Another priority in 2017 will be the extension of the South African tax base. While SARS has always had the power to verify tax registration of taxpayers, the Tax Administration Act (TAA), which came into effect on 1 October 2012, extended these powers to allow for “inspection” (in terms of section 45 of the TAA). This allows SARS to arrive, unannounced, at any premises where a SARS official has a reasonable belief that a trade or enterprise is being carried on, to check the identity of the person occupying the premises, confirmation of tax registration status, and confirmation of compliance with tax record keeping requirements.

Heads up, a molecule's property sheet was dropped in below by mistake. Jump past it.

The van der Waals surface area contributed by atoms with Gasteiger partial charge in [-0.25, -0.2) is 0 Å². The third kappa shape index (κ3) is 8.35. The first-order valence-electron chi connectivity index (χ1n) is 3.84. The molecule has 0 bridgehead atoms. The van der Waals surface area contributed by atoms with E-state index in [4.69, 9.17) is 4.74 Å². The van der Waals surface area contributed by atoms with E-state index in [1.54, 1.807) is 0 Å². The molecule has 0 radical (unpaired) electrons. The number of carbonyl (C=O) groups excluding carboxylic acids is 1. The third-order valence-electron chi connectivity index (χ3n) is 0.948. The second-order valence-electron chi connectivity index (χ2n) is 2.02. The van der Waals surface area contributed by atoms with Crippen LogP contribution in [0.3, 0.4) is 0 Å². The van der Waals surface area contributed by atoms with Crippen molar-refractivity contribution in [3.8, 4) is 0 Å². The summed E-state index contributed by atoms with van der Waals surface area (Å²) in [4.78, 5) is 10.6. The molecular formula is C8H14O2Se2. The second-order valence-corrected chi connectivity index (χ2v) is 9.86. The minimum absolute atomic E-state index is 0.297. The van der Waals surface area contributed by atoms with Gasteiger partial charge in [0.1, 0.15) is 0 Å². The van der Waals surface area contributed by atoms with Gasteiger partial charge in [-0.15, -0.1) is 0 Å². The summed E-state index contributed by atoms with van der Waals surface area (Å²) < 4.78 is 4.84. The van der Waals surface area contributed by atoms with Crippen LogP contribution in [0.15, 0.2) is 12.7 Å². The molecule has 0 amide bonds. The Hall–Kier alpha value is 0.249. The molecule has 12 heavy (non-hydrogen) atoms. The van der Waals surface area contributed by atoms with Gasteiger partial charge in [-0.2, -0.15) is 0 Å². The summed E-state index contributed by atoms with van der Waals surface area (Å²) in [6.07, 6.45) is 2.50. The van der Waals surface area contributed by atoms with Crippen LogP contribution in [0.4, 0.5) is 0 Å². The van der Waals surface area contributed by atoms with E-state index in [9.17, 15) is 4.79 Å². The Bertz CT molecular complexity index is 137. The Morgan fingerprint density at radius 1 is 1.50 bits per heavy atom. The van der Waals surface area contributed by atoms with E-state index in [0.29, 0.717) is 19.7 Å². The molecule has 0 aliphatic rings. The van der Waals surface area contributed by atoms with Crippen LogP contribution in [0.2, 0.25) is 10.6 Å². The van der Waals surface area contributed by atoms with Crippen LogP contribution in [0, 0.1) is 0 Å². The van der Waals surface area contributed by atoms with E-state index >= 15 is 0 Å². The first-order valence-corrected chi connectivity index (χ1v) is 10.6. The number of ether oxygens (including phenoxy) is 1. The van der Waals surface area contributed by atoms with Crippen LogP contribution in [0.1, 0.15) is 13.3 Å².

While SARS’ use of these provisions has been lower than was anticipated, increasing the “spread” of taxes, so that the tax burden is shared more evenly amongst income earners, has become important during difficult times.
Further, one of the key factors highlighted in The African Tax Outlook (ATO) Report, 2016, published by the African Tax Administration Forum (of which SARS is a member) on 27 June 2016, is that “small taxpayers should not be overlooked”. In this report, it was highlighted that “As the ATO countries seek to maximize domestic revenue mobilization, they should not overlook the potential of MSMEs. In Rwanda, for example, MSMEs operating in the informal sector account for 46% of GDP”. In another section, the ATO report states: “Penalties should be severe enough to act as a deterrent.”